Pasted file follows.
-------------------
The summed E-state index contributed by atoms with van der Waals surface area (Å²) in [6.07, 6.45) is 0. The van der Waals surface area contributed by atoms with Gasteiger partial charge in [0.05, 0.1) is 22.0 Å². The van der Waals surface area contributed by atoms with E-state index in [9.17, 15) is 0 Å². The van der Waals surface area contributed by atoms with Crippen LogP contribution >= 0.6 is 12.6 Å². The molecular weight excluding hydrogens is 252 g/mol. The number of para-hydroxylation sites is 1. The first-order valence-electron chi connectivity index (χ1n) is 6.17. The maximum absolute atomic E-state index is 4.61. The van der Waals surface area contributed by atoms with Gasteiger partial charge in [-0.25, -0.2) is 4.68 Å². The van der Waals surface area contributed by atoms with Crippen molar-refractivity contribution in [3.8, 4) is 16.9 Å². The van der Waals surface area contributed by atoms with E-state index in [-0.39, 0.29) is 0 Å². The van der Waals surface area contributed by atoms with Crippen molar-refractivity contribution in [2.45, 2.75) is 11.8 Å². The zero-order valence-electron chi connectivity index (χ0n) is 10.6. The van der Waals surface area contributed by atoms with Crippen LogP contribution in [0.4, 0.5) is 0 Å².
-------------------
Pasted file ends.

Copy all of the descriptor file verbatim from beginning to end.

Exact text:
The summed E-state index contributed by atoms with van der Waals surface area (Å²) in [6.07, 6.45) is 0. The van der Waals surface area contributed by atoms with Gasteiger partial charge in [0.05, 0.1) is 22.0 Å². The van der Waals surface area contributed by atoms with E-state index in [9.17, 15) is 0 Å². The van der Waals surface area contributed by atoms with Crippen LogP contribution >= 0.6 is 12.6 Å². The molecular weight excluding hydrogens is 252 g/mol. The number of para-hydroxylation sites is 1. The first-order valence-electron chi connectivity index (χ1n) is 6.17. The maximum absolute atomic E-state index is 4.61. The van der Waals surface area contributed by atoms with Gasteiger partial charge in [-0.25, -0.2) is 4.68 Å². The van der Waals surface area contributed by atoms with Crippen molar-refractivity contribution in [3.8, 4) is 16.9 Å². The van der Waals surface area contributed by atoms with E-state index in [-0.39, 0.29) is 0 Å². The van der Waals surface area contributed by atoms with Crippen molar-refractivity contribution in [2.45, 2.75) is 11.8 Å². The zero-order valence-electron chi connectivity index (χ0n) is 10.6. The van der Waals surface area contributed by atoms with Crippen LogP contribution in [0.4, 0.5) is 0 Å².